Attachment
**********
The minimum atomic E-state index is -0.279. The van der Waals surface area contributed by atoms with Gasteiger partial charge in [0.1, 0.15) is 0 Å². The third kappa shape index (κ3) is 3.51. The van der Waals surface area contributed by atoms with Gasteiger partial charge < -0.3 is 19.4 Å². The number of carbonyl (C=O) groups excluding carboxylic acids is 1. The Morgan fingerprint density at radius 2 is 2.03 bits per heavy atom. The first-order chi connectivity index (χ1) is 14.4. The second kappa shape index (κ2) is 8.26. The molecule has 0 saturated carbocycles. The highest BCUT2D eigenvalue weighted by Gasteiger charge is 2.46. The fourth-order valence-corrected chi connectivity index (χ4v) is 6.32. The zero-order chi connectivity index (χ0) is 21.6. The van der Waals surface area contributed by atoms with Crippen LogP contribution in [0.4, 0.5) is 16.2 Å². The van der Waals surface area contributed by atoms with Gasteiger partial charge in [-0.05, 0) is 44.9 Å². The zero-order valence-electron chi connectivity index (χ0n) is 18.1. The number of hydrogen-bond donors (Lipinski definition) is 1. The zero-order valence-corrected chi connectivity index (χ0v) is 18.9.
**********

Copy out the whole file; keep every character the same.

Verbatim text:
The minimum atomic E-state index is -0.279. The van der Waals surface area contributed by atoms with Gasteiger partial charge in [0.1, 0.15) is 0 Å². The third kappa shape index (κ3) is 3.51. The van der Waals surface area contributed by atoms with Gasteiger partial charge < -0.3 is 19.4 Å². The number of carbonyl (C=O) groups excluding carboxylic acids is 1. The Morgan fingerprint density at radius 2 is 2.03 bits per heavy atom. The first-order chi connectivity index (χ1) is 14.4. The second kappa shape index (κ2) is 8.26. The molecule has 0 saturated carbocycles. The highest BCUT2D eigenvalue weighted by Gasteiger charge is 2.46. The fourth-order valence-corrected chi connectivity index (χ4v) is 6.32. The zero-order chi connectivity index (χ0) is 21.6. The van der Waals surface area contributed by atoms with Crippen LogP contribution in [0.4, 0.5) is 16.2 Å². The van der Waals surface area contributed by atoms with Gasteiger partial charge in [-0.05, 0) is 44.9 Å². The zero-order valence-electron chi connectivity index (χ0n) is 18.1. The number of hydrogen-bond donors (Lipinski definition) is 1. The zero-order valence-corrected chi connectivity index (χ0v) is 18.9.